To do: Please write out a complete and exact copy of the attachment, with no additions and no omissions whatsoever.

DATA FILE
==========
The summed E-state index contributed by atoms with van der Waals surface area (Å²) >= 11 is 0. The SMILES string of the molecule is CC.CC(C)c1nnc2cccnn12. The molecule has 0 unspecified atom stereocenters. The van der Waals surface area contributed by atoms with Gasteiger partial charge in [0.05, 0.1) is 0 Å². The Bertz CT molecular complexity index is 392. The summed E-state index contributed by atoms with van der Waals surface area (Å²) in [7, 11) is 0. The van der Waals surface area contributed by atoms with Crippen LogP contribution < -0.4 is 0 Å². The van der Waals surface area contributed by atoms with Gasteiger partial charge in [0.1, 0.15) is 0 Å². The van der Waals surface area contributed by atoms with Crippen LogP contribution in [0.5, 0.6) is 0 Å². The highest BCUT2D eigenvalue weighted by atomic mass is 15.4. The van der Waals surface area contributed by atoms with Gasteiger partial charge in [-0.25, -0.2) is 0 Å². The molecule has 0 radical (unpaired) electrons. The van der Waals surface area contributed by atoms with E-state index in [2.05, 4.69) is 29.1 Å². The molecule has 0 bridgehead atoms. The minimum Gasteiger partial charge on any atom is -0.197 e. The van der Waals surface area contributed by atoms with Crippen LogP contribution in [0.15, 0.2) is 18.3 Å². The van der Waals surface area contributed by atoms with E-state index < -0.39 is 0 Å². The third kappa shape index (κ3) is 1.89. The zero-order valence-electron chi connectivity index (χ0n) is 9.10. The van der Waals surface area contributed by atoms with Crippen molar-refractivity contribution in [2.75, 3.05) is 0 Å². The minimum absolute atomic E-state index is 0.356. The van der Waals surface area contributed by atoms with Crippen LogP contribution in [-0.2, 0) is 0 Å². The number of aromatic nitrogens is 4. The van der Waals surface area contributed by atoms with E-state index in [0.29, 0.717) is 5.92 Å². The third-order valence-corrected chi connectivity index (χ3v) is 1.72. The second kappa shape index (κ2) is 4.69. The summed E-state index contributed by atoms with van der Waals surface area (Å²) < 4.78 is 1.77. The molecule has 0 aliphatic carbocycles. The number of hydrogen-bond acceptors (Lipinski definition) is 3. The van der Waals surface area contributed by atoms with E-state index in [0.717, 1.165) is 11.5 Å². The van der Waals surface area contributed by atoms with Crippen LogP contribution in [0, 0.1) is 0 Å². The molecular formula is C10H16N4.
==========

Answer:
The summed E-state index contributed by atoms with van der Waals surface area (Å²) >= 11 is 0. The SMILES string of the molecule is CC.CC(C)c1nnc2cccnn12. The molecule has 0 unspecified atom stereocenters. The van der Waals surface area contributed by atoms with Gasteiger partial charge in [0.05, 0.1) is 0 Å². The Bertz CT molecular complexity index is 392. The summed E-state index contributed by atoms with van der Waals surface area (Å²) in [7, 11) is 0. The van der Waals surface area contributed by atoms with Crippen LogP contribution < -0.4 is 0 Å². The van der Waals surface area contributed by atoms with Gasteiger partial charge in [0.1, 0.15) is 0 Å². The van der Waals surface area contributed by atoms with Crippen LogP contribution in [0.5, 0.6) is 0 Å². The highest BCUT2D eigenvalue weighted by atomic mass is 15.4. The van der Waals surface area contributed by atoms with Gasteiger partial charge in [-0.25, -0.2) is 0 Å². The molecule has 0 radical (unpaired) electrons. The van der Waals surface area contributed by atoms with E-state index in [2.05, 4.69) is 29.1 Å². The molecule has 0 bridgehead atoms. The minimum Gasteiger partial charge on any atom is -0.197 e. The van der Waals surface area contributed by atoms with Crippen LogP contribution in [0.15, 0.2) is 18.3 Å². The van der Waals surface area contributed by atoms with E-state index < -0.39 is 0 Å². The third kappa shape index (κ3) is 1.89. The zero-order valence-electron chi connectivity index (χ0n) is 9.10. The van der Waals surface area contributed by atoms with Crippen molar-refractivity contribution in [2.75, 3.05) is 0 Å². The minimum absolute atomic E-state index is 0.356. The van der Waals surface area contributed by atoms with Crippen LogP contribution in [-0.2, 0) is 0 Å². The number of aromatic nitrogens is 4. The van der Waals surface area contributed by atoms with E-state index in [0.29, 0.717) is 5.92 Å². The third-order valence-corrected chi connectivity index (χ3v) is 1.72. The second kappa shape index (κ2) is 4.69. The summed E-state index contributed by atoms with van der Waals surface area (Å²) < 4.78 is 1.77. The molecule has 0 aliphatic carbocycles. The number of hydrogen-bond acceptors (Lipinski definition) is 3. The van der Waals surface area contributed by atoms with E-state index in [0.717, 1.165) is 11.5 Å². The van der Waals surface area contributed by atoms with Crippen LogP contribution in [0, 0.1) is 0 Å². The molecular formula is C10H16N4.